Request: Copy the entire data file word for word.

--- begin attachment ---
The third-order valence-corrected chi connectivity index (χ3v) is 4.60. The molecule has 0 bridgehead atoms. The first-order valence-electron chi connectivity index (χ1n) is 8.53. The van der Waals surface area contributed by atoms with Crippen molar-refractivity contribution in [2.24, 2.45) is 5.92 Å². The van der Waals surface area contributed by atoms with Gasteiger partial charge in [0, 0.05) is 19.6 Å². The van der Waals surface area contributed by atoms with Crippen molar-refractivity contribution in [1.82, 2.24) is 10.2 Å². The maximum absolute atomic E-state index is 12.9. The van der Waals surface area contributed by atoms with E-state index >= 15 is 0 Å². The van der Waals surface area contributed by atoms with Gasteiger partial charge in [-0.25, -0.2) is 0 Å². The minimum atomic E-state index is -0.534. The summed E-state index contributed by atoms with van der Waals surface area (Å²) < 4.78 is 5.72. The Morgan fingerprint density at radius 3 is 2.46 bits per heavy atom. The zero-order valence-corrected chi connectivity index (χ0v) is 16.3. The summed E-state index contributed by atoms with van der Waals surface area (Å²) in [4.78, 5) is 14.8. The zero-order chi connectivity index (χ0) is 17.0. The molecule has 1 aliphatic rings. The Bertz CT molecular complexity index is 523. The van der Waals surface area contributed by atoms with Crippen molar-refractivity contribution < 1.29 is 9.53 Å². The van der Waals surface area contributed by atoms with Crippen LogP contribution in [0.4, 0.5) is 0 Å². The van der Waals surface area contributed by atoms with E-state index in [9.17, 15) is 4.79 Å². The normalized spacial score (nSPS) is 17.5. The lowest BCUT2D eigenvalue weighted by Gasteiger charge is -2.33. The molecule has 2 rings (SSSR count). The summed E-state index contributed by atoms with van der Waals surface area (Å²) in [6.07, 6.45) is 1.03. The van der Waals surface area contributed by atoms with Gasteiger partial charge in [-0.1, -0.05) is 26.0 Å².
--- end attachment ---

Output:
The third-order valence-corrected chi connectivity index (χ3v) is 4.60. The molecule has 0 bridgehead atoms. The first-order valence-electron chi connectivity index (χ1n) is 8.53. The van der Waals surface area contributed by atoms with Crippen molar-refractivity contribution in [2.24, 2.45) is 5.92 Å². The van der Waals surface area contributed by atoms with Gasteiger partial charge in [0, 0.05) is 19.6 Å². The van der Waals surface area contributed by atoms with Crippen molar-refractivity contribution in [1.82, 2.24) is 10.2 Å². The maximum absolute atomic E-state index is 12.9. The van der Waals surface area contributed by atoms with E-state index >= 15 is 0 Å². The van der Waals surface area contributed by atoms with Gasteiger partial charge in [-0.25, -0.2) is 0 Å². The minimum atomic E-state index is -0.534. The summed E-state index contributed by atoms with van der Waals surface area (Å²) < 4.78 is 5.72. The Morgan fingerprint density at radius 3 is 2.46 bits per heavy atom. The zero-order valence-corrected chi connectivity index (χ0v) is 16.3. The summed E-state index contributed by atoms with van der Waals surface area (Å²) in [4.78, 5) is 14.8. The zero-order chi connectivity index (χ0) is 17.0. The molecule has 1 aliphatic rings. The Bertz CT molecular complexity index is 523. The van der Waals surface area contributed by atoms with Crippen molar-refractivity contribution < 1.29 is 9.53 Å². The van der Waals surface area contributed by atoms with Crippen LogP contribution in [0.4, 0.5) is 0 Å². The van der Waals surface area contributed by atoms with E-state index in [9.17, 15) is 4.79 Å². The normalized spacial score (nSPS) is 17.5. The lowest BCUT2D eigenvalue weighted by Gasteiger charge is -2.33. The molecule has 2 rings (SSSR count). The summed E-state index contributed by atoms with van der Waals surface area (Å²) in [6.07, 6.45) is 1.03. The van der Waals surface area contributed by atoms with Gasteiger partial charge in [-0.1, -0.05) is 26.0 Å².